Although my doctor tried to be open to my wishes for natural healing, we had occasional disagreements. A year before being diagnosed, I was trained in Reiki. The way I understand and practice Reiki, one can heal by intention. By envisioning so completely and so genuinely for someone to be relieved of pain, and by sharing that positive energy directly with them, one can heal. When I first discussed a natural healing path with my doctor, providing reiki, shamanism, and eastern herbs as suggestions, he explained that while he believes these techniques are great as preventative therapy they would not provide the biological response my body needed. I was not happy with this response, but I was too exhausted and too weak to protest. After undergoing the necessary transplant, I defied the expectations of my medical team by not only surviving, but by thriving and living a very healthy life. I believe this is thanks to a perfect combination of science and love.
This was confirmed when two friends came to pamper me shortly after the transplant. They came equipped with nail polish, lotions, and healing crystals. All the buzz in my hospital room had been about “engrafting”, which is a sign of a successful transplant. We watched lab numbers for days, looking for an indication of acceptance of my sister’s cells. The peace ladies knew that with a little love and a sprinkle of peaceful healing, those cells could not resist. My doctor walked into my room as my friends were massaging me with healing crystals and dancing around while my favorite healing mantra played. He didn’t know what he had just walked into! Clearly, he’d never experienced the Five Rhythm dance we so loved in peace school! We explained that we are awakening the cells and promoting engraftment in the most healing way we knew. He laughed and said that if it worked, he should hire my friends to be part of the healing team! Amazingly the next day my labs spiked from .0 to .3, .4 and eventually 1.7 which allowed me to be discharged after 51 long days.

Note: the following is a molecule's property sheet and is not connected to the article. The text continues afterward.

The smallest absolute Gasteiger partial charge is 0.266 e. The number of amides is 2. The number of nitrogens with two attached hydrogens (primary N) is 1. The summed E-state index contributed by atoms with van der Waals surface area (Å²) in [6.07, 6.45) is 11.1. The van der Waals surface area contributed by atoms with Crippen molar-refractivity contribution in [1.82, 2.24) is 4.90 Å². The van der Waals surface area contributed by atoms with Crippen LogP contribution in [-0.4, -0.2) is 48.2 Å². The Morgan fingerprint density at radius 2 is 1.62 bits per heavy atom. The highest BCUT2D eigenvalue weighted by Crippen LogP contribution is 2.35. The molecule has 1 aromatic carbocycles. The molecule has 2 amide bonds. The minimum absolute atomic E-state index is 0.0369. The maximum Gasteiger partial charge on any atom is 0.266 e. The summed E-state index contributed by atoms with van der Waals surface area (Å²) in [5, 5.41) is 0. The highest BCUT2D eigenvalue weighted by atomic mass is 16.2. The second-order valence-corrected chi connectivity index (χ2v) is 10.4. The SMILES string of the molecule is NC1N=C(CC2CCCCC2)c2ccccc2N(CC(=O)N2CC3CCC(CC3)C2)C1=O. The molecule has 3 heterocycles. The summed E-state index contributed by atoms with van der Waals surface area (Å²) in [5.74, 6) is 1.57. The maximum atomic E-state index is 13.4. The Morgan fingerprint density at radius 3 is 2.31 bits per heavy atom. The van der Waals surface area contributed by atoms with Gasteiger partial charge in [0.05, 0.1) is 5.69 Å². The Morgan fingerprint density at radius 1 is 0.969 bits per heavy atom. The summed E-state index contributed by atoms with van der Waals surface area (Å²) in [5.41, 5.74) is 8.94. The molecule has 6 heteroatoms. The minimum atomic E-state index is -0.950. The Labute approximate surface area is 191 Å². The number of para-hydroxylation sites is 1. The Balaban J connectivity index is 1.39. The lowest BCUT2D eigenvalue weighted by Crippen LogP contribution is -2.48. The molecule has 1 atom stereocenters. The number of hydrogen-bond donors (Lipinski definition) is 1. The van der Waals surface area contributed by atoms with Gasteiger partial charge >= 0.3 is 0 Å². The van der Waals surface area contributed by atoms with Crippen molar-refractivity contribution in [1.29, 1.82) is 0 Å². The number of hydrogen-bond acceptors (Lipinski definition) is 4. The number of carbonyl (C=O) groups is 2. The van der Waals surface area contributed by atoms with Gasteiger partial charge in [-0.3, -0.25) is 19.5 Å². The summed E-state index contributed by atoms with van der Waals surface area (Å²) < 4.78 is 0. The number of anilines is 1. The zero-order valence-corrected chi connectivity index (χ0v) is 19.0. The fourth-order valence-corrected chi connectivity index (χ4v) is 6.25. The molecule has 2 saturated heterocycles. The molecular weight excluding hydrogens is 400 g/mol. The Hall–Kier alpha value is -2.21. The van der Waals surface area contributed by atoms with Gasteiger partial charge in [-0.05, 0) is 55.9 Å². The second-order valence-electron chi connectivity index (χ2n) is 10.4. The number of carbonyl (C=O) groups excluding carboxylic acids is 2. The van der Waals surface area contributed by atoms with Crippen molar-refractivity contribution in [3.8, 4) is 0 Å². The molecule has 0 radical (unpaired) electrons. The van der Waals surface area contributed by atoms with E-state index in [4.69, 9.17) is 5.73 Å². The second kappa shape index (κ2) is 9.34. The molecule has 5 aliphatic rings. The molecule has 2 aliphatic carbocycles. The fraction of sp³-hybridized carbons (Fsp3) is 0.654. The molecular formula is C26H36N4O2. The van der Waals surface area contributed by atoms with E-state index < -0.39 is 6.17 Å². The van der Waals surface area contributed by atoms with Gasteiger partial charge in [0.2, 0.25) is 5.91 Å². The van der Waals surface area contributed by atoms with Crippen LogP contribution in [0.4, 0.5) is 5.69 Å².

I was given a reason to smile and laugh every day.
Travel has always been a passion of mine. While confined in a hospital isolation room, I dreamt of traveling. Being told that I wouldn’t be able to travel for at least a year after the transplant devastated me. My doctor asked where I wanted to go and laughed when I said India or Burundi. I hung a picture of the Taj Mahal on my hospital wall and dreamt of adventures. Luckily, my peace friends and I had been trained in ‘spirit traveling’ during our time at the Native Spirit Camp as part of our MA program in Innsbruck. Soon enough I was taken to many places right from my hospital bed! I’ll never forget watching the video a peace sister sent introducing me to her hometown of Addis Ababa on Good Friday. I heard the orchestra of car horns interrupted by a call to prayer and the clucks of wandering chickens, and watched the labourers singing on their way to work. I’ve never been to Ethiopia, but I know that when I do visit, I’ll recognize the sights and sounds I saw that day. Another friend surprised me by introducing me to her newborn baby girl all the way in Poland, while another announced her pregnancy from Chile and another sent audio of a classical music concert she attended in Spain. I was sent the healing powers of the Innsbruck Mountains I once called home, and the Colorado Rockies I have yet to see. I was given a reason to smile and laugh every day.
From water-colored postcards, pictures of backyard gardens at homes in Iran, France and Albania, peaceful Buddhist mantras, to Skype calls, quotes, and cookies shaped like peace signs, my peace family was with me throughout this difficult journey. Despite being confined to an isolation room for nearly two months, I was never alone.
My medical team never quite understood the progress I made and the health I now enjoy, but they also didn’t know the power of this community. It is a peaceful force like no other.
- Featured Image: © Peace Studies Innsbruck